Murray deserves praise, not pressure

Single-handedly carrying the sporting hopes of a nation is tougher than winning a Grand Slam

“It’s more of a personal goal and a personal dream of mine… The historical thing, it’s not something I have thought about that much but it’s something that for me personally I want to try to win.”

So Andy Murray told a Slam-hungry media ahead of his collapse in the Australian Open final against Novak Djokovic last Sunday.  It goes without saying that winning a Grand Slam is the personal goal for any player.  But the fact is Murray can bleat till he’s blue in the face that the “historical thing” is not a factor.  It is.  It’s a huge and obvious pressure.  But it’s not his fault.

Now that the dust has settled, we can sit back and rationally assess Murray’s performance Down Under.  All in all, it was admirable.  A slightly dull first couple of rounds, an impressive third and fourth, a minor wobble in the quarters and a major stumble in the semi, which he showed impressive resilience to recover from and reach his second consecutive Australian Open final.  The misery of that match has been discussed in detail but, as a result, the bigger picture has been blurred.

Murray has now played in three Grand Slam finals: the US Open 2008 and the Australian Open 2010 and 2011.  That’s more than John Lloyd (one), Greg Rusedski (one) and Tim Henman (none) put together.  Murray has so far won 16 career titles – again more than Rusedski (15), Henman (11) and Lloyd (one).  He is playing in the toughest era ever, alongside the two greatest players of all time, Roger Federer and Rafael Nadal, as well as the incredible Djokovic.  And he has beaten all three of them in finals before.  Slam or not, Murray is a brilliant player.  The problem is he’s also a British player.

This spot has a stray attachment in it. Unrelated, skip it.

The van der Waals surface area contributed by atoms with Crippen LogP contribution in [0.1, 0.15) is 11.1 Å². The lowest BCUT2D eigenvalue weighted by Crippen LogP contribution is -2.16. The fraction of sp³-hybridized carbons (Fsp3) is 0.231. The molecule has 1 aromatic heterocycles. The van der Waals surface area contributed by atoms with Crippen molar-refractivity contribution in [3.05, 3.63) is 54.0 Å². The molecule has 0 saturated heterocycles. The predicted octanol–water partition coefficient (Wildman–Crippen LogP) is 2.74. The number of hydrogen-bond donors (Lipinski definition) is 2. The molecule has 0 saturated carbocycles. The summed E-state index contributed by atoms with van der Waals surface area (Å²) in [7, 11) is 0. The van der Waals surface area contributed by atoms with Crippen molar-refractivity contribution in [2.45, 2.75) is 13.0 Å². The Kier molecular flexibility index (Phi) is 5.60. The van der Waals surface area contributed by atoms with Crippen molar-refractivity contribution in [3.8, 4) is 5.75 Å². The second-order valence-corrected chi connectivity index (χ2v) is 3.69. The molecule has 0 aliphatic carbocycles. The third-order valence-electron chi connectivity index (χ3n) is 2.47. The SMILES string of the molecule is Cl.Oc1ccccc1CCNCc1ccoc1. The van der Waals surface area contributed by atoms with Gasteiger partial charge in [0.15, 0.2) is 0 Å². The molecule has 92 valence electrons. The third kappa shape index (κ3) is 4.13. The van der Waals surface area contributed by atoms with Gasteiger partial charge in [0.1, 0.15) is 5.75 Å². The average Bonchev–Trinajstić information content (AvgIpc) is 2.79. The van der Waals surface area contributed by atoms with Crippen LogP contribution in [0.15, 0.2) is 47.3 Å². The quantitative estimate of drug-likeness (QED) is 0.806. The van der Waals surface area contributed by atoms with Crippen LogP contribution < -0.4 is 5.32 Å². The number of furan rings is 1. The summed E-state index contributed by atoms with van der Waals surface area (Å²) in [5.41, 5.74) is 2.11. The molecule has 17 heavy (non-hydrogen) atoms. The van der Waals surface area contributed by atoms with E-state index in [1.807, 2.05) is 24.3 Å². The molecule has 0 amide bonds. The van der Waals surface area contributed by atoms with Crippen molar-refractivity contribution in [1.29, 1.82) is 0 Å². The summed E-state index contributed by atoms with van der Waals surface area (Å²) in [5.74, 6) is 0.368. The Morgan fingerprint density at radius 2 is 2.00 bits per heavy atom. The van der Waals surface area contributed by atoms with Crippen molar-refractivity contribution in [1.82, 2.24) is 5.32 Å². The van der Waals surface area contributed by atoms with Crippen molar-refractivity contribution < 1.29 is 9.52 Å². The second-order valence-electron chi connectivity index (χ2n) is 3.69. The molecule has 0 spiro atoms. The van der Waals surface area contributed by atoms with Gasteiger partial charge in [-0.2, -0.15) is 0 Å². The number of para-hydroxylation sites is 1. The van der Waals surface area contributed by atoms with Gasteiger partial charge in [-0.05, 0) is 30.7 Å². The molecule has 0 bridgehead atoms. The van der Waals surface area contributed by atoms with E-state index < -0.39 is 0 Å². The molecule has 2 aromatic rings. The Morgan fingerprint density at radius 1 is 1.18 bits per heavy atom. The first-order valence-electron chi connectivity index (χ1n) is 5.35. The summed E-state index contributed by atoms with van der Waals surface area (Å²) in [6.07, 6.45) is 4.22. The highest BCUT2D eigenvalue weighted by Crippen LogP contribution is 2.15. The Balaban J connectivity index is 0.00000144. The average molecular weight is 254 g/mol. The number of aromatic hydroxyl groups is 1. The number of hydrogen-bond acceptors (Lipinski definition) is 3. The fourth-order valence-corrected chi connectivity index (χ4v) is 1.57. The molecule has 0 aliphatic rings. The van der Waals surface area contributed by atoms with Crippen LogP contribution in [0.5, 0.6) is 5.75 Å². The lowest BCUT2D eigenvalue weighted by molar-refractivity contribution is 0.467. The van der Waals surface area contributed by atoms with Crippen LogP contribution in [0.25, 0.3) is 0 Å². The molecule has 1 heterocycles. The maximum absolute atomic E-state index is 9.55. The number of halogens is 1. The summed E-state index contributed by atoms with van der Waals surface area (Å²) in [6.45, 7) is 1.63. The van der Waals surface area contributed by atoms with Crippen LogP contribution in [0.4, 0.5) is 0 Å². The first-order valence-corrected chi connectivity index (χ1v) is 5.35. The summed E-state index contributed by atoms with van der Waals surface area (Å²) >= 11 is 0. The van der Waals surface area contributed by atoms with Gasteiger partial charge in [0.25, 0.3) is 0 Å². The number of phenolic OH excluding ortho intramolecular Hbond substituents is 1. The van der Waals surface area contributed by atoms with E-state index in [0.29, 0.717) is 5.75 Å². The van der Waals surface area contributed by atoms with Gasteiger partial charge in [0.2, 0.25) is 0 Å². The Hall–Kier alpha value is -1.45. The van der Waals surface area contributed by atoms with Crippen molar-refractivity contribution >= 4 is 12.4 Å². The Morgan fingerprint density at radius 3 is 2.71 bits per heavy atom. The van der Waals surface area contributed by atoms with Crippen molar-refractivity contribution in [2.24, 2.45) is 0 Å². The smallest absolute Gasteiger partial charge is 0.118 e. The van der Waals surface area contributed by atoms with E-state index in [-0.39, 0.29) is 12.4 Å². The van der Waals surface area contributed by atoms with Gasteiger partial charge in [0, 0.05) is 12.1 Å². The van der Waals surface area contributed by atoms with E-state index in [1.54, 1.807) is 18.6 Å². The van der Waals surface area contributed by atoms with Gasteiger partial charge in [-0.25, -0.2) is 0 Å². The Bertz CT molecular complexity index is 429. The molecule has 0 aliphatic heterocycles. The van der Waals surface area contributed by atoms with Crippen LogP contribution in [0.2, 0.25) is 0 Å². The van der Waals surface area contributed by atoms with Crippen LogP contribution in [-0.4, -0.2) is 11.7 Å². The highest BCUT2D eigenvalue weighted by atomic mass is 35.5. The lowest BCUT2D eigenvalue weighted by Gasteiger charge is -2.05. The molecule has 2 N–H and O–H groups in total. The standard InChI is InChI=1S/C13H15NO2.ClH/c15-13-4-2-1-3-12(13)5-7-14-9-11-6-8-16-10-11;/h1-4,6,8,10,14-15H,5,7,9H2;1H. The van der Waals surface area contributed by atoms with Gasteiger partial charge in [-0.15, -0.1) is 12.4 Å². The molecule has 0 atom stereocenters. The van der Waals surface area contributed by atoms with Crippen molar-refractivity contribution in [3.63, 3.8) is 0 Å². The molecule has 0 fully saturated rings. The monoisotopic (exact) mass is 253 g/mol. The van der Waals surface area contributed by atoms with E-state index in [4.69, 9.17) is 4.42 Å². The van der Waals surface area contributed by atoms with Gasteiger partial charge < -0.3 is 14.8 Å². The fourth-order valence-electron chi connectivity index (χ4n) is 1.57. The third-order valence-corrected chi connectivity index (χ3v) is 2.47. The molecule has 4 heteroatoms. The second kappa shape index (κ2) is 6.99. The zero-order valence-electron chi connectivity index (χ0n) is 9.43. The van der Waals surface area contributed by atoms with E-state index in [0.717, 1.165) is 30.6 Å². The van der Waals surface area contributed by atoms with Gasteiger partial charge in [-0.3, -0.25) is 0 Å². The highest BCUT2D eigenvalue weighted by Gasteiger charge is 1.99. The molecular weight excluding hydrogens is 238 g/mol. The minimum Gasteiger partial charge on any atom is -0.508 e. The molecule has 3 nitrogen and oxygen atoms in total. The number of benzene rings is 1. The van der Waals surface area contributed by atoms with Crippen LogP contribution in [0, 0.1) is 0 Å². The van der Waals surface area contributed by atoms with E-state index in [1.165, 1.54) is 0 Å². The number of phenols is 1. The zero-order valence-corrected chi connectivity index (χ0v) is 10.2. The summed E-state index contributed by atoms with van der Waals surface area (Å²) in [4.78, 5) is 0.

For those who don’t know – and there will be many – the current British men’s singles #2 is James Ward.  In the latest world rankings, he is #215.  In other words, the second-highest ranked British player is nowhere near eligible to even qualify for a Grand Slam, let alone make it past the first round.  Sure, there’ll be the odd Wimbledon wildcard to give the home crowd something to cheer for – at least on day one, after which Murray is usually the last man standing.

In fairness, the women’s side looks slightly brighter.  Elena Baltacha and Anne Keothavong have made regular appearances in the Grand Slam main draws over the past year, with #1 Baltacha in particular making progress, breaking into the top 50 for the first time.  Meanwhile, youngsters Laura Robson and Heather Watson continue to show promise that they can rise even higher than their elder countrywomen.

But while “progress” and “promise” are all very well and good, what the British press and public really want, and soon, are results.  And instead of blaming Mr Murray when things go wrong, it’s the governing body of British tennis – the LTA – that should be heckled for not giving the Scot some support acts.

Rafa Nadal has a Spanish armada behind him on court: Ferrer, Verdasco and Almagro to name just those in the top 15.  Djokovic leads an impressive Davis Cup winning Serbian squad with Troicki and Tipsarevic, and even small Switzerland has given Federer some top 20 company in Stan Wawrinka.  When the closest compatriot Andy Murray has is over two hundred places below him it’s no wonder he finds it harder to lift the pressure with each final – he has to carry it all on his own.

If Britain is serious about winning another men’s Grand Slam, we have to start producing more players to pin our hopes on.  Andy Murray should be able to shoot for his personal goals.  The real pressure to deal with the “historical thing” should lie with the LTA.

Martin McGale

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